… bathing or grooming your pets also may reduce the amount of dander in your surroundings.
Use your air conditioner. Air conditioning helps reduce the amount of airborne pollen from trees, grasses and weeds that finds its way indoors. Air conditioning also lowers indoor humidity and can reduce your child’s exposure to dust mites. If you don’t have air conditioning, try to keep your windows closed during pollen season.
Keep dust to a minimum. Reduce dust that may aggravate nighttime symptoms by replacing certain items in your bedroom. For example, encase pillows, mattresses and box springs in dust-proof covers. Consider removing carpeting and installing hard flooring, particularly in your child’s bedroom. Use washable curtains and blinds.
Clean regularly. Clean your home at least once a week to remove dust and allergens.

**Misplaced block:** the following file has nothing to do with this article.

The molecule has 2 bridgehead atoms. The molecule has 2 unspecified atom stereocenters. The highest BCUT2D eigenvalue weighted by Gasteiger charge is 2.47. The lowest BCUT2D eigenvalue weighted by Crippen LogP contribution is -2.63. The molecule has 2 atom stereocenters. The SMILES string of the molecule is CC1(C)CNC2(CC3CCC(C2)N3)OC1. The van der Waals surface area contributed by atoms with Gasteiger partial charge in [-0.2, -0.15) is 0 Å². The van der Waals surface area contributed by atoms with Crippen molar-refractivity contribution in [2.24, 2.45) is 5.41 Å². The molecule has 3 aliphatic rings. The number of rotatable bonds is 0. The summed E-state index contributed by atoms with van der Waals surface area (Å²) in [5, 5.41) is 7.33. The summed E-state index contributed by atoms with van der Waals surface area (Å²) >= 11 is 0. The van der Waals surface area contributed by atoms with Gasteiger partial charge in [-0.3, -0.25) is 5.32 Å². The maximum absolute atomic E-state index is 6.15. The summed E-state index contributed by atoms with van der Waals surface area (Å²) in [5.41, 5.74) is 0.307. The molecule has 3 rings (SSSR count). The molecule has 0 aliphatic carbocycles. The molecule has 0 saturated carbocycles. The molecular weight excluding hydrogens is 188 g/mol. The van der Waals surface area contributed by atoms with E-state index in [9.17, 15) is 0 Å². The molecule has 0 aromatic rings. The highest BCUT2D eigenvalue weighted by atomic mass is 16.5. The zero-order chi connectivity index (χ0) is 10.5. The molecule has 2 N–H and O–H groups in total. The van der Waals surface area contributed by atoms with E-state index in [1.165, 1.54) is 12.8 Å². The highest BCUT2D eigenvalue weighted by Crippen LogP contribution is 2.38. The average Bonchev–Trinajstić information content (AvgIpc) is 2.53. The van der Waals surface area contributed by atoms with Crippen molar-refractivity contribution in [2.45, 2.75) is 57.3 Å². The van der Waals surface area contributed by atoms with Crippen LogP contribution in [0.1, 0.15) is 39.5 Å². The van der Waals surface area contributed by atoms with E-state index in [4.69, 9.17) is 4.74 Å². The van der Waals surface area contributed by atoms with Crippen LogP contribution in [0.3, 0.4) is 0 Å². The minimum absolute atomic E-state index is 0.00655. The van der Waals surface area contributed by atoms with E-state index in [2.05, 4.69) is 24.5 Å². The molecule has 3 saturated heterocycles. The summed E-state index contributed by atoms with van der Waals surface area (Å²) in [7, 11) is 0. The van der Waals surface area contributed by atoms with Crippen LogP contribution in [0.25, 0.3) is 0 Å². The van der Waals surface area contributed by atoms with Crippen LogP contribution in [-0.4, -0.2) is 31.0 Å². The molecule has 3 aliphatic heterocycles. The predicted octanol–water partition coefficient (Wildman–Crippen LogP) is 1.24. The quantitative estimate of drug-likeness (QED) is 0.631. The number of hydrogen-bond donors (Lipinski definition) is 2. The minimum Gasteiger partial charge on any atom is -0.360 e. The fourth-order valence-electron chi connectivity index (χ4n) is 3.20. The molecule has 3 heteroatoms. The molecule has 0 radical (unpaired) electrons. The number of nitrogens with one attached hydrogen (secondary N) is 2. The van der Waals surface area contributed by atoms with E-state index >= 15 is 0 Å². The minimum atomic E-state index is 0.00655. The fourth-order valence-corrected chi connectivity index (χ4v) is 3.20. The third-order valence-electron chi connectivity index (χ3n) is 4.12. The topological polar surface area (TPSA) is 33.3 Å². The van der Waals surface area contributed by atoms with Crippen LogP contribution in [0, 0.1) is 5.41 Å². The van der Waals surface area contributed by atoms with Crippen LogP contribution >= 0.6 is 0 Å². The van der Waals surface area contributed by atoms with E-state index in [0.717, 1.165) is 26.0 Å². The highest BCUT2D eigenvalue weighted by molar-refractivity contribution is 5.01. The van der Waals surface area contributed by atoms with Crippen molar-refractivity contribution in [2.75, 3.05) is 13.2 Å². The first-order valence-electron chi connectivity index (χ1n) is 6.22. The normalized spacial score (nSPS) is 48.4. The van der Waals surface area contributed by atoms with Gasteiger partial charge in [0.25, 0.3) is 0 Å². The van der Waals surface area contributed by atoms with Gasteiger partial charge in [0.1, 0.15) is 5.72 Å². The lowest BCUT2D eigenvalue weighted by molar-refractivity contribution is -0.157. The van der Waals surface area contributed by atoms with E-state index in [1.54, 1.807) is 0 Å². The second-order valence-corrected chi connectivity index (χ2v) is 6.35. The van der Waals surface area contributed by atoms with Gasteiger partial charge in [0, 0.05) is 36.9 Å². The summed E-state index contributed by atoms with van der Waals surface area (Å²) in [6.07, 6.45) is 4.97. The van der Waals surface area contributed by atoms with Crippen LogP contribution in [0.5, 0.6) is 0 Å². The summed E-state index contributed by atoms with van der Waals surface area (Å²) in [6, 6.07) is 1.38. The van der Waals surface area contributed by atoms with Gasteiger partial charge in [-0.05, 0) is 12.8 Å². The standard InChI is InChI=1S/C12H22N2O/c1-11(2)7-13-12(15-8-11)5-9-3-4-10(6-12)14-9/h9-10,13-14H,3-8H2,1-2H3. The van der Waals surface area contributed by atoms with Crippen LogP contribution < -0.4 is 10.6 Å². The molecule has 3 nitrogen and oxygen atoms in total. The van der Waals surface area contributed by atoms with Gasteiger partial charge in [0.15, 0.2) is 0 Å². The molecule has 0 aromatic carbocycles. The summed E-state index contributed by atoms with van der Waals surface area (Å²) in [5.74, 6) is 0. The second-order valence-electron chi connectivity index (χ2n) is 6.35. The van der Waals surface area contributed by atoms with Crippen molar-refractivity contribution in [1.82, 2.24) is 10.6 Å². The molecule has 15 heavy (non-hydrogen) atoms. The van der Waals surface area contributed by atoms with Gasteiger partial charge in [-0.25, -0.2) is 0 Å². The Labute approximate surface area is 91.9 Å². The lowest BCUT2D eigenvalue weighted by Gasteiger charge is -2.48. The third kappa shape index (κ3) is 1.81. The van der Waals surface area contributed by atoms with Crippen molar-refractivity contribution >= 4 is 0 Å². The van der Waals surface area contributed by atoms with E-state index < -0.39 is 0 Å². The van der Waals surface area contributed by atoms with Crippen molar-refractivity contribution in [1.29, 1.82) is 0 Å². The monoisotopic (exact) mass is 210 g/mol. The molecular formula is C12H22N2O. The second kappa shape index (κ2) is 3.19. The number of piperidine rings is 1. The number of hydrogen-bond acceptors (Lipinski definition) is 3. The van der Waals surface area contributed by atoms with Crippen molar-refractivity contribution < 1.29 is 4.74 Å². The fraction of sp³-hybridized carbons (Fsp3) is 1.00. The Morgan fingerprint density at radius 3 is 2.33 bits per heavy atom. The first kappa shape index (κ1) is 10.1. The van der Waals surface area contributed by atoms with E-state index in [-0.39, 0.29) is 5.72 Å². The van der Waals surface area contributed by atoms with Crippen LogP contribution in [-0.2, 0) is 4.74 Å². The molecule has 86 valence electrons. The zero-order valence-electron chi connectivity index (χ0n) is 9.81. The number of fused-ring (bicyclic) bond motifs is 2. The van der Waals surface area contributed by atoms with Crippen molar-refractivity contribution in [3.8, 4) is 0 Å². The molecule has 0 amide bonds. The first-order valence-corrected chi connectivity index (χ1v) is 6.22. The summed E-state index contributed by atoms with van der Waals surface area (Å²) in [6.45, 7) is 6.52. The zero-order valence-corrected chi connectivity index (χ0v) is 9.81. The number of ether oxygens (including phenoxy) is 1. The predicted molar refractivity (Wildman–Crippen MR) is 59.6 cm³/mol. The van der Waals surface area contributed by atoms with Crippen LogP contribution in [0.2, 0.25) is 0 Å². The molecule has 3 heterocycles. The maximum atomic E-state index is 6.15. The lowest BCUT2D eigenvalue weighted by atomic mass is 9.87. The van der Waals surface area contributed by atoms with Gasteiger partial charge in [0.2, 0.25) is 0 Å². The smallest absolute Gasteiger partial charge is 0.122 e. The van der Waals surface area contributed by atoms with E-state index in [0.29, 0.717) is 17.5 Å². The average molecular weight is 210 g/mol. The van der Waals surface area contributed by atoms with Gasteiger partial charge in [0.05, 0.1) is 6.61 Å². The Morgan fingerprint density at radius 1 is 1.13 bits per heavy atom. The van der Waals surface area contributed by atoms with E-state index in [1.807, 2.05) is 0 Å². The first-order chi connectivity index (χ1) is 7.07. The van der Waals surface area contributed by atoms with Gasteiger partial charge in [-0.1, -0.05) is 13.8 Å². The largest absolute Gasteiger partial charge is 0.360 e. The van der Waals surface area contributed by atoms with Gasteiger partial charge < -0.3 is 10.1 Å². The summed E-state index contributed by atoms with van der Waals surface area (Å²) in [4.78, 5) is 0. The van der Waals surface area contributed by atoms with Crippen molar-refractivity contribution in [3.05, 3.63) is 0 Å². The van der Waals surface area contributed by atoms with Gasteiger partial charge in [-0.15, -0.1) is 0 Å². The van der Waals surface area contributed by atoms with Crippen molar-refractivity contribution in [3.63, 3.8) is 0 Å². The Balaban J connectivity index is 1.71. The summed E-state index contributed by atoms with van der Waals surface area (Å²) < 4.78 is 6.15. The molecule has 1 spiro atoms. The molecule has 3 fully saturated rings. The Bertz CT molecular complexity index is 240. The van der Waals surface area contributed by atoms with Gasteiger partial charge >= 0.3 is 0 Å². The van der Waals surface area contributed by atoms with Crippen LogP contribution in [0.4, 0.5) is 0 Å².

Reduce your child’s exposure to cold air. If your child’s asthma is worsened by cold, dry air, wearing a face mask outside can help.
“Further studies must be undertaken to determine which aspects contributing to poor control play a role in this population of patients,” she said. “This can inform national measures to help improve the components of asthma control among black children.”
Dr. Craig Osleeb is a pediatric allergist at Northern Westchester Hospital in Mount Kisco, N.Y. He said that while certain genetic or environmental factors might play a role in the higher death risk to black children, “this study may [also] suggest discrepancies in access to care.”
These findings were presented at a medical meeting, and they should be considered preliminary until published in a peer-reviewed journal.